Sometimes, for just a moment, we feel safe. But when illness or

tragedy crashes into our secure and well-planned lives, we can find

the course of our lives changed in an instant. A loved one developing

a life-threatening illness was just such an event for me. When my

healthy and much-loved Irish setter, Sauts, developed a savage case of

bloat, it jumpstarted me down a path of exploration into natural foods

and alternative medicine for pets.

Sauts and I had just returned to my Manhattan apartment from the

Animal Medical Center (AMC) in New York City, where skilled surgeons

had performed relatively minor surgery to remove a nail that had

partially torn out of Sauts’ paw. At home, when Sauts began to howl in

pain, I phoned Andrew Carmichael, a good family friend and the vet who

was the head of anesthesiology at AMC. He was perplexed that the dog

was in pain until I mentioned that his belly was looking big to me.

"Get him back up here as fast as you can," Dr. Carmichael yelled into

the phone.

Within minutes we were blowing lights in a race back up First Avenue.

As we pulled into the emergency entrance of AMC, the doctor and techs,

who were waiting downstairs at the main door with a gurney, pulled

Sauts from the car and raced him up to the operating room. That

evening I was told that my Irish setter had developed a severe case of

gastric dilatation-volvulus (GDV), also known as bloat, a word that

sends shivers up and down the spines of all horsemen and large breed

dog owners. Bloat is a condition where the stomach quickly fills with

gas and acids until it turns and twists the intestines, very often

resulting in the animal’s having to be euthanized. From its onset, it

can kill an animal in under 30 minutes.

Over the next two months my previously healthy three-year-old dog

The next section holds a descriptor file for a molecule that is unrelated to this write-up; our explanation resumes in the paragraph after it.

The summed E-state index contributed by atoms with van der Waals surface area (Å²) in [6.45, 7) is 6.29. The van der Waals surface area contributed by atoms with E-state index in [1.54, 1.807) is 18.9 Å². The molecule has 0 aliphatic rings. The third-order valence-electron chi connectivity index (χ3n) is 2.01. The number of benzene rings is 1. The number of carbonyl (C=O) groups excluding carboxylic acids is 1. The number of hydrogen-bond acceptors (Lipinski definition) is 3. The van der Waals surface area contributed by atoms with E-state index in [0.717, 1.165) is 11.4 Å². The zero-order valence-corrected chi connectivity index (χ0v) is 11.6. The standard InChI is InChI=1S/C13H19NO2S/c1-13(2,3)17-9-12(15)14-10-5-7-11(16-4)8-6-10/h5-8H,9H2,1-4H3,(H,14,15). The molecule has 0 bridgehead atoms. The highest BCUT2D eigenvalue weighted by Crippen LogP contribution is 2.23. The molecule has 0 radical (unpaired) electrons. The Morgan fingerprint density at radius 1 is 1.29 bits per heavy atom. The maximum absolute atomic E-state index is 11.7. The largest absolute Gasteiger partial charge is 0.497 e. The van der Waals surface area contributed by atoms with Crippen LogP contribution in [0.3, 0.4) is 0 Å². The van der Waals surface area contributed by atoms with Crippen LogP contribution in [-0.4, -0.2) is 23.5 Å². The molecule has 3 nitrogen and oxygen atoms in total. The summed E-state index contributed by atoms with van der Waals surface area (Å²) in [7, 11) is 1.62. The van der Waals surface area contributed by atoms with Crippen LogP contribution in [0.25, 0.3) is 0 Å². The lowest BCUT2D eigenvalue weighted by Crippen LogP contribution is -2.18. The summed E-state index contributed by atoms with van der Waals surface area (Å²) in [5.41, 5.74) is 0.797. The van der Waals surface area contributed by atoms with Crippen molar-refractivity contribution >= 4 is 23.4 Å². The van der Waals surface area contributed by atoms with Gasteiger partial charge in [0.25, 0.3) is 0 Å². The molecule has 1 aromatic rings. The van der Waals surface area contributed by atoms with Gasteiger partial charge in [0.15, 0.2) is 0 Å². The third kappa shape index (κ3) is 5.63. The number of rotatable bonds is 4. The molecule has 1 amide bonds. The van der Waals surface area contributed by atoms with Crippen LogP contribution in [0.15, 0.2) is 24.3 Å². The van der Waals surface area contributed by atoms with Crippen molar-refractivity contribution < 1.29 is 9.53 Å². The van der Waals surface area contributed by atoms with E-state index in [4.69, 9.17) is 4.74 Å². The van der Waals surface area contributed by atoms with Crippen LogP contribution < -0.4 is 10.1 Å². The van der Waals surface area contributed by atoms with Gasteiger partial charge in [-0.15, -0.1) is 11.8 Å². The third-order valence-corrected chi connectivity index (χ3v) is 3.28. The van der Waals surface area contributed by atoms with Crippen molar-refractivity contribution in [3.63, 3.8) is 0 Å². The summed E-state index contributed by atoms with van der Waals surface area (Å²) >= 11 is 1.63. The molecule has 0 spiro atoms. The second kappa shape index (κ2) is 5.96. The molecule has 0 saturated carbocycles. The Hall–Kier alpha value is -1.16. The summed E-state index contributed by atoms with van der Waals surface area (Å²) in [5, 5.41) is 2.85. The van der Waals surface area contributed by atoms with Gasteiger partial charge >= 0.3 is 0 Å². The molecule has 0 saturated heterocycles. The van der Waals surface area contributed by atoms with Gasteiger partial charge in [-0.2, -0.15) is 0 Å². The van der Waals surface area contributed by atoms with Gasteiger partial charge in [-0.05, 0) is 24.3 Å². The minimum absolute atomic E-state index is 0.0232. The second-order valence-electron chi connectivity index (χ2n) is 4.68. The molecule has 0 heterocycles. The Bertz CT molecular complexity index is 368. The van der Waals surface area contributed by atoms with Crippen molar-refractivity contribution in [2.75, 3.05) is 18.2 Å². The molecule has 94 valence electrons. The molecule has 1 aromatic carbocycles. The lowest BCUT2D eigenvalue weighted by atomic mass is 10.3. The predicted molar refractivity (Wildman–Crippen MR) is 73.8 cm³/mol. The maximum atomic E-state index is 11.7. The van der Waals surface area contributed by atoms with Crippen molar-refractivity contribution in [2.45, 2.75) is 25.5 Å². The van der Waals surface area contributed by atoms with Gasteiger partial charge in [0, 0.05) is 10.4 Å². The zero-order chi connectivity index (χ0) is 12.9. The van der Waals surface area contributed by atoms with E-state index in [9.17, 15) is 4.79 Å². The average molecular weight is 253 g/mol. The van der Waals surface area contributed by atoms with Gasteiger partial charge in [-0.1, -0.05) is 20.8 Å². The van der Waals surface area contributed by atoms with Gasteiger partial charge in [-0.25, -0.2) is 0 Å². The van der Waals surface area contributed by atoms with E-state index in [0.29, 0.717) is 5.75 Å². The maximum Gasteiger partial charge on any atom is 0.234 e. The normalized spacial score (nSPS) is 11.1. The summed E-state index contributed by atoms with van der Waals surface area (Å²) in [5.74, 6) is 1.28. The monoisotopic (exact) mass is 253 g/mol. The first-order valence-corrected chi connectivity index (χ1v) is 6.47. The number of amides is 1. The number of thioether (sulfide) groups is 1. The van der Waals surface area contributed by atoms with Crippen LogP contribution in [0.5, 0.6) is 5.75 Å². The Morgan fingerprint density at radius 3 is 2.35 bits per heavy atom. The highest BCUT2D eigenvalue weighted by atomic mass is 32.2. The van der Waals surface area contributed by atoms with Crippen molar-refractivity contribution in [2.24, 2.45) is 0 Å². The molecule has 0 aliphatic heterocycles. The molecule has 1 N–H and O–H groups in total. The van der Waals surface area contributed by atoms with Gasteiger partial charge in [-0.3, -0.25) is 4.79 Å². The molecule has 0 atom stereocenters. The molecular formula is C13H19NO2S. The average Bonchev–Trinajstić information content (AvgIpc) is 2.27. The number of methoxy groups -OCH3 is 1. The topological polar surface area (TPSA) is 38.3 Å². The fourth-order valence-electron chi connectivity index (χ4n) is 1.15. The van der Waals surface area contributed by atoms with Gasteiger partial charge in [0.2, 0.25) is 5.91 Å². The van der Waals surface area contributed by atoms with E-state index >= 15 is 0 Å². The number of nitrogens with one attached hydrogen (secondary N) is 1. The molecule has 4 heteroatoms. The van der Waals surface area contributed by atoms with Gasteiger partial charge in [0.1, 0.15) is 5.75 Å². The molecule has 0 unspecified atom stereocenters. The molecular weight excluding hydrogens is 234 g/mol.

suffered and survived three more bouts of bloat. At that point, I was

given the bad news that, with the attacks becoming more frequent and

severe, the doctors had serious doubts that Sauts would survive much

longer. The choice offered was to let the attacks keep happening or to

perform an experimental operation to enlarge the openings of the

stomach in a desperate attempt to prevent the stomach from shutting

down. In theory, the experts said, it might work. In reality, they

held out little hope.

But sometimes fate smiles on us at the precise moment we feel that the

ground has given way and we are falling off a cliff. These events took

place in the late 1970s, long before the Internet was born.

Fortunately, I was working as a researcher at Rockefeller University

and thus had access to one of the finest medical libraries in the

world. What I learned was astounding – many people, especially babies,

develop gastric dilatation after being given anesthesia.

From what I learned I made several changes in Sauts’ diet: no exercise

or water prior to or after feeding; give many small meals as opposed

to one or two large ones a day; and, finally, all wheat and dairy

products had to be eliminated from his diet, due to the production of

lactic acid.

I began cooking meals of brown rice and chopped meat divided into

eight small portions a day. Within a year, he was able to cut back to

three meals a day and his diet had expanded to include barley, turkey

or chicken, fish, some vegetables, and high-quality supplements.

Processed food never again touched his lips. Bloat never again

attacked his stomach. He lived a long and healthy life.

The importance of what I had done, though, was driven home when Dr.

Carmichael called me years later, after he had returned to his

practice in London. He wanted the diet I had fed Sauts; he was

treating another dog with the same problem and felt that the diet and

exercise program I had developed for Sauts might afford another dog a

chance to beat the bloat. It dawned on me that there was more to what

had happened than I had first realized. Talk about a wake-up call.

In the years since, two major trends in animal health have developed:

the natural pet food industry has come into its own and many

veterinarians have begun to incorporate alternative medicine into

their practices.

"All natural" and "holistic" have become the buzzwords of the pet food